The arrogant fool sometimes gets lucky. And there is a small number – a very small number – of true geniuses who can figure things out without a lot of training. However, when it comes to betting one’s life, one’s well-being, and one’s fortune, it is not wise to assume that one is going to be lucky, or that one is one of these geniuses.

However these experts may decide to market truth, there is certainly an argument to be made for making the investment. The objective would be to get away from (or at least to get a little bit further from) all of the things from myth and superstition to deliberate deception that are clogging our social interactions and our efforts to make a better world.

5 comments:

Sheldon said...

"For Fox News, stories are not driven by ideology. They are driven by popularity, so that, if the popularity of certain ideas change, Fox News will seek to preserve its high ratings by pursuing the new trend."

I have to say your view is very charitable of Fox News. What you say is probably more true of MSNBC, who once had a evening line up of Joe Scarborough and Tucker Carlson, conservatives, and now have a line-up of Olberman and Maddow. And they fire Phil Donahue in the lead up to the war.

Fox News on the other hand is more committed to a right-wing ideology and is less likely to sway with the changing winds. I would call it niche marketing.

Annie said...

You just described the founding of a religious structure of sorts. To the extent that it encourages fellowship, a shared set of values and beliefs, and the ability to raise funds and engage in community organization and social justice through education, empowerment and advocacy, I think that I'd like to be a member.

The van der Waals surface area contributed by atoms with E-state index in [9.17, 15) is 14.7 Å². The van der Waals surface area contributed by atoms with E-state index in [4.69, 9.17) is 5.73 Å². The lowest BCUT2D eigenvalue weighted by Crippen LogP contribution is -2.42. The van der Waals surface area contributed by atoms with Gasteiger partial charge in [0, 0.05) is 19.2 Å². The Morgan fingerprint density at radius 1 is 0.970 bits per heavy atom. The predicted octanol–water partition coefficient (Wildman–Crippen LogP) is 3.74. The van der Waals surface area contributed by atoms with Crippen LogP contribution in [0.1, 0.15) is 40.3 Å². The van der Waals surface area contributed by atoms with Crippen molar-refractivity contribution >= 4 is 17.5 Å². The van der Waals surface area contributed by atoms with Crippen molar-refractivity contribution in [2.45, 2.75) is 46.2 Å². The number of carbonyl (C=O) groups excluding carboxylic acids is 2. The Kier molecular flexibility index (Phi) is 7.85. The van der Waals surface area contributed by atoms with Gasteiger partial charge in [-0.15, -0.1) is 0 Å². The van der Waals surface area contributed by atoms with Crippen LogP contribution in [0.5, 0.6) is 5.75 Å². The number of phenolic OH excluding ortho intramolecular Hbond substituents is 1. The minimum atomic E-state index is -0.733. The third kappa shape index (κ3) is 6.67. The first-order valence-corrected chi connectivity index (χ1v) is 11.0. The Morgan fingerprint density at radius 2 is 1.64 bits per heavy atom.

I've been mulling over essentially the same needs - community, fellowship and resource acquisition and disbursement around promoting reason, science and classic virtues.

Alonzo Fyfe said...

Anna

Well, I see nothing wrong with fellowship - a community built on mutual trust and respect is certainly a better community than one built on animosity and contempt.

As for a "shared set of values" - this depends on the values. The values of honesty (or truth in general) and intellectual curiousity are certainly values that I argue should be shared. If, on the other hand, those "shared values" are hatred for homosexuals, subjugation of women, and contempt for reason, then the community of shared values might not be such a good thing.

Of course, we should promote institutions that tend to fulfill the desires of others. Institutions that help those in need, accurately distinguish between the guilty and innocent in order to punish the guilty and leave the innocent alone, and promote general education (knowledge and understanding of the real world) is a community in which its members would be better off. Particularly when compared to a community built on injustice (by divine command or some other source), ignorance, and a lack of concern for others.

We have many and good reasons to become members of such a community.

Of course, I would not call it 'religious' precisely because we are evaluating institutions by their real-world application and not making false claims about supernatural entities, promoting hatred for archaic reasons written into 2000 year old books, and denigrating the intellectual faculties or conclusions drawn from evidence.

Dan Doel said...

Your proposal sounds a lot like the Center for Inquiry, at least as far as their slogan goes. Of course, I don't know how much effort they've put into having professionals market them to the general public (and the slogan lacks the specific word "truth" I suppose).

Kristopher said...

i think the problem with professional marketing of the truth is that professional markters teach people to give professional grade lies.

the best advice that a proffsional marketing firm can give you is to go with things that work and the things that work best are appeals to emotion through lies

to promote truth by hiring perfessional liars is probably not the best idea...